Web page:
Researchers say they have found the strongest evidence to date that human pluripotent stem cells -- cells that can give rise to all tissues of the body -- will develop normally once transplanted into an embryo.
Pluripotent stem cells for use in regenerative medicine or biomedical research come from two sources: embryonic stem cells, derived from fertilized egg cells; and induced pluripotent stem cells, where skin cells are 'reset' to their original form. The promise (bordering on hype in the case of human embryonic stem cells, with promises a decade ago of curing Alzheimer's if they just got more money) is that they might repair various organs and tissues, particularly those that have poor regenerative capacity, such as the heart, brain and pancreas.
Some concerns have been that the cells may not incorporate properly into the body and hence not proliferate or distribute themselves as intended, resulting in tumors. A new study suggests that this will not be the case and that stem cells, when transplanted appropriately, are likely to be safe for use in regenerative medicine.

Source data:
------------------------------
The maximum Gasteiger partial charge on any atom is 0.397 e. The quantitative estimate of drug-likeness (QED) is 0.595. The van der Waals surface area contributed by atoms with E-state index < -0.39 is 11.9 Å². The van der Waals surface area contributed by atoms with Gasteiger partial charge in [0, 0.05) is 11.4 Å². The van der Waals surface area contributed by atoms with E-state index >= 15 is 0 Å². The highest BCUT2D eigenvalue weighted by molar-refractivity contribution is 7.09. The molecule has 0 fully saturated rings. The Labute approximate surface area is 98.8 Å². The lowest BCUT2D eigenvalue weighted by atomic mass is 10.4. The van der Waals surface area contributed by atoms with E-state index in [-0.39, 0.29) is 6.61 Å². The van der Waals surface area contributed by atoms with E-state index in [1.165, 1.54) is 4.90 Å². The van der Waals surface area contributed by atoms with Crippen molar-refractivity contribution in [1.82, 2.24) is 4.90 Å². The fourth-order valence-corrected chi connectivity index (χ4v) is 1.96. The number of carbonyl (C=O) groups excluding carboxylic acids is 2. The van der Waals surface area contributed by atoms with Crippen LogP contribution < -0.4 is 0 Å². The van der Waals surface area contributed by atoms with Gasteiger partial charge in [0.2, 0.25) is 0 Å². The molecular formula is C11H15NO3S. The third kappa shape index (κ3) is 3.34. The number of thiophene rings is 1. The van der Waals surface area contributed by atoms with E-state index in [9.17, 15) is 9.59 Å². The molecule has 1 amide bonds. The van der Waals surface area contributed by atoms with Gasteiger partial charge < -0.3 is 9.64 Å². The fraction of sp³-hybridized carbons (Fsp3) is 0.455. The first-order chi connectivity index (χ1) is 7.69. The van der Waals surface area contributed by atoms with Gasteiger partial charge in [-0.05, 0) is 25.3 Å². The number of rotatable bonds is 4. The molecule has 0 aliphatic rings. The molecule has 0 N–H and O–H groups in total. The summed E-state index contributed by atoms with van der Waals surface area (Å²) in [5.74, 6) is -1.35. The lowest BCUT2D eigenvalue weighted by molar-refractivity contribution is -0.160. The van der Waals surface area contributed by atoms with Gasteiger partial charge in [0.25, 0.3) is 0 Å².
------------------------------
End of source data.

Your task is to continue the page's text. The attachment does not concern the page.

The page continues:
The best way to test how well stem cells would incorporate into the body is to transplant them into an early-stage embryo and see how they develop. As this cannot be done ethically in humans, scientists use mouse embryos. The gold standard test, developed in Cambridge in the 1980s, involves putting the stem cells into a mouse blastocyst, a very early stage embryo after fertilisation, then assessing stem cell contribution to the various tissues of the body..
Previous research has not succeeded in getting human pluripotent stem cells to incorporate into embryos but the new results show that it is possible to successfully transplant human pluripotent stem cells into the mouse embryo and that they then develop and grow normally. If so, human pluripotent stem cells are equivalent to an embryonic counterpart. Attempts to incorporate human pluripotent stem cells had failed because the stem cells had not been matched to the correct stage of embryo development: the cells needed to be transplanted into the mouse embryo at a later stage than was previously thought (a stage of embryo development known as gastrulation). Once transplanted at the correct stage, the stem cells went on to grow and proliferate normally, to integrate into the embryo and to distribute themselves correctly across relevant tissues.